LEMONT – Lemont residents will soon be purchasing local businesses with the roll of a die.
The Lemont High School Junior Achievement organization created Lemontopoly, a local version of the Monopoly board game featuring Lemont businesses and organizations.
A limited 250 boards are being sold for $15 in advance, with delivery expected the second week of April.
Each year, Junior Achievement students choose a business to develop and market.
“We wanted to capture Lemont’s history and the best way to do that is through a Monopoly board,” said junior Connor Koehler, the vice president of marketing for the group.
Faculty advisor John Aspel said the students have to learn all the steps of the business process, such as interviewing companies to manufacture the product and reaching out to advertisers.
They even have to sell stock in the business so there are shareholders to answer to, he said.
Aspel said there were some challenges along the way, as there would be with any business venture.
The students had to get local businesses to purchase ads to fill the spaces on the board. This included some premium spots for higher profile spots like the traditional Boardwalk area. The students also sold advertising on the game currency and cards.
“I really didn’t think we’d meet the final deadline, where we had to sell all the ads,” he said.
Besides having its unique properties, Lemontopoly had to change the name of some of the features of the original Monopoly game.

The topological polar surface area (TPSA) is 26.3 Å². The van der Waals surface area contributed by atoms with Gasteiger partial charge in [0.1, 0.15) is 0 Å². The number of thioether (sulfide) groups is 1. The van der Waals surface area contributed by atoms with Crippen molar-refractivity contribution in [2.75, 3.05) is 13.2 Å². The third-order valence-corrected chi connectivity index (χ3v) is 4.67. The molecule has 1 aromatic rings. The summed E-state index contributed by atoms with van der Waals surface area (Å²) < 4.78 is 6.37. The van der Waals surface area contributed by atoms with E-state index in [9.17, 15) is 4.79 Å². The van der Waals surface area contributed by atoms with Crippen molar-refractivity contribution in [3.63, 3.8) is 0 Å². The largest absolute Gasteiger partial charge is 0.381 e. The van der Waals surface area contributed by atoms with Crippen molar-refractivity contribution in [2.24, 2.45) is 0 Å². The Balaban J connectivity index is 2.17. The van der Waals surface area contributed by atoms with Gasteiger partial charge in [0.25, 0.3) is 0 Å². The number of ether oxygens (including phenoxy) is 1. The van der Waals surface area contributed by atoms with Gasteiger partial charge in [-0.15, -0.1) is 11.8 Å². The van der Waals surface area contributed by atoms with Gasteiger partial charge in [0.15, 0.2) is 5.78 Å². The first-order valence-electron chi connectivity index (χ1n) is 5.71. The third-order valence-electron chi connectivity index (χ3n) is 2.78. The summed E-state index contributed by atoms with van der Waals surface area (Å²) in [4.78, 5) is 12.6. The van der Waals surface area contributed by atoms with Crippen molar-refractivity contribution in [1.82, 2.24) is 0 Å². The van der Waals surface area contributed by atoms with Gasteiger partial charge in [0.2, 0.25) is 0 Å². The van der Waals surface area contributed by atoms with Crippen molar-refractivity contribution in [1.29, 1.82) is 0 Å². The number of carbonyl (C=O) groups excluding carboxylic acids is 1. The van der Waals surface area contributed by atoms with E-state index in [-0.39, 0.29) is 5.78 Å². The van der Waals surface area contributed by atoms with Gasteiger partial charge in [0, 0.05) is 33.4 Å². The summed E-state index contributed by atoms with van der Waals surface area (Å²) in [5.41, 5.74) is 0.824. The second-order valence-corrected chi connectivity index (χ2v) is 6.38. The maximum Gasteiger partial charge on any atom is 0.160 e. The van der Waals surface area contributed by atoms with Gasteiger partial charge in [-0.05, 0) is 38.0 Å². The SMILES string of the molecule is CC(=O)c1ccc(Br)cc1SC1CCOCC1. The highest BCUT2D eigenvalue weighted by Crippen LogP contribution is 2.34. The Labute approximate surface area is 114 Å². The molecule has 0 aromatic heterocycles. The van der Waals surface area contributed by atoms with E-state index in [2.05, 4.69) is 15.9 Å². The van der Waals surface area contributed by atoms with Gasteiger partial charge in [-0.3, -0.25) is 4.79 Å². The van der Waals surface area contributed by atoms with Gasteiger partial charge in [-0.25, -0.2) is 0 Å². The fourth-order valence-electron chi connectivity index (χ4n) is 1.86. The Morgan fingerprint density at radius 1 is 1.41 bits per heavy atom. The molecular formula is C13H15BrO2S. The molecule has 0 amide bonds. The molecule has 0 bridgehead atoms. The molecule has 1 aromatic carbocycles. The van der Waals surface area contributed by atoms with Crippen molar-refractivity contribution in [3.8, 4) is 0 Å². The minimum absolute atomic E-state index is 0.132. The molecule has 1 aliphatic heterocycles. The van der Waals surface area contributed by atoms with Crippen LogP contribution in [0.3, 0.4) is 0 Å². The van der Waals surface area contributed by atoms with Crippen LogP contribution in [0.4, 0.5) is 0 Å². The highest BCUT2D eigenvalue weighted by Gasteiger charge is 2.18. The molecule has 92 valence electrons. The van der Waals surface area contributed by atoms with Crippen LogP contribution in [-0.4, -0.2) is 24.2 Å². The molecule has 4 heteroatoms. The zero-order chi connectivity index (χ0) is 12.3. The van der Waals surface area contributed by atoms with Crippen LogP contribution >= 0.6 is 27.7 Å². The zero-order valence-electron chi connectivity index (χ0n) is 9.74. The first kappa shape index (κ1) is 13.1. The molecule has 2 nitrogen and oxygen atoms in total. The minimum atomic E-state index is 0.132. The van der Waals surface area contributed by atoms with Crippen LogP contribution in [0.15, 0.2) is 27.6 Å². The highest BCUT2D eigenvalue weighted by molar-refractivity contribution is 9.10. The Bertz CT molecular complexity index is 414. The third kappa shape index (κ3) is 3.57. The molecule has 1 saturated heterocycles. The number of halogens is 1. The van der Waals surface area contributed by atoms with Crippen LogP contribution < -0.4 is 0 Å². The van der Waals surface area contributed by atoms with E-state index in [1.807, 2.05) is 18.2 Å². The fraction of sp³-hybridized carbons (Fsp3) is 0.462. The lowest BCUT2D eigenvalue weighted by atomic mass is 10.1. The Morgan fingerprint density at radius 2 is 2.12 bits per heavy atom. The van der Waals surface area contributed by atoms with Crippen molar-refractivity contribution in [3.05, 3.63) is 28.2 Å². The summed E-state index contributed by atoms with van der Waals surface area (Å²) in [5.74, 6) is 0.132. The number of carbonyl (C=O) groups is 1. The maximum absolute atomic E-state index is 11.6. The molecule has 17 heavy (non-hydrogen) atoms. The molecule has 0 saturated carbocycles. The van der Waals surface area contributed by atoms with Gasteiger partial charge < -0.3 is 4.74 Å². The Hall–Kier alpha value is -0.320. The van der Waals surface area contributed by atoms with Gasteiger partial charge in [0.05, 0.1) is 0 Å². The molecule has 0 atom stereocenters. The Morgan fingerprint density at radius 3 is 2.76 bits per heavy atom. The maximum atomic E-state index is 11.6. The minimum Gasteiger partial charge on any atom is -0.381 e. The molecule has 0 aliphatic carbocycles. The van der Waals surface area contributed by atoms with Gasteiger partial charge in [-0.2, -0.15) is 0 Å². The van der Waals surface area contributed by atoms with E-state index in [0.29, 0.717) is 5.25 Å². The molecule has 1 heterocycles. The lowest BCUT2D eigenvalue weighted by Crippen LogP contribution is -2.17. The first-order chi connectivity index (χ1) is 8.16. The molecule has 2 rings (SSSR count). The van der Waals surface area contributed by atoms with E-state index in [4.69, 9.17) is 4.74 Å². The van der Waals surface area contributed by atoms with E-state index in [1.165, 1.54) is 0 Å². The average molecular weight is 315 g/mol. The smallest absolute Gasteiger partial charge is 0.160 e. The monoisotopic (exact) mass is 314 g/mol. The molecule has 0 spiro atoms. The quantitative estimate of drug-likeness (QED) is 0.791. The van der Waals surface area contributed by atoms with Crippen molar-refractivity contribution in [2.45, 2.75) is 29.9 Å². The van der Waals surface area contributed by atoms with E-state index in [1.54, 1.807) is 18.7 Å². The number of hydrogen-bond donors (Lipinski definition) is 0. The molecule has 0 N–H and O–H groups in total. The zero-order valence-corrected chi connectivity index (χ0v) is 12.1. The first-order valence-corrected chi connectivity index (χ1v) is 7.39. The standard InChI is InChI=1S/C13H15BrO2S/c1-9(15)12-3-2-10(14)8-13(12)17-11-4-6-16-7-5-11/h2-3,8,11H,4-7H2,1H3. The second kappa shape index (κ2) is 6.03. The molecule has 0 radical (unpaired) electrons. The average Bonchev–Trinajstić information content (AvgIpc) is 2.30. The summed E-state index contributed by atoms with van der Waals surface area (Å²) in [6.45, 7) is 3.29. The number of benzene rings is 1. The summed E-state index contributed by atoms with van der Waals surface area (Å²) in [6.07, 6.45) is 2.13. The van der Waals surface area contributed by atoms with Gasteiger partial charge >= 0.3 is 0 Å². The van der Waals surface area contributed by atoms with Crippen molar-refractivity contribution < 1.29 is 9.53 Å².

Lemont does not have a jail, so players go to court instead. The Chance and Community Chest cards are trademarked, so they have the names Lemont Park District CORE and Lemont Public Library District.
Aspel said some of the profits will go to those shareholders and student wages, with the rest being donated to a charity to be determined.
Boards would be for sale for $20 after they arrive, but Koehler said he expects the boards to sell out in pre-orders.
“That will give our company an unheard-of profit this year, which we are very excited about,” he said.
The students will present the results in May at the Chicagoland Junior Achievement Co. of the Year competition, where they will be judged by business professionals.
“The thing [the judges] really want to know is what [the students] learned about the entrepreneurial spirit,” Aspel said.
Koehler said the experience has taught him about leadership and meeting deadlines.
“Our organization as a whole has learned the effects of entrepreneurship and business and how difficult it is,” he said.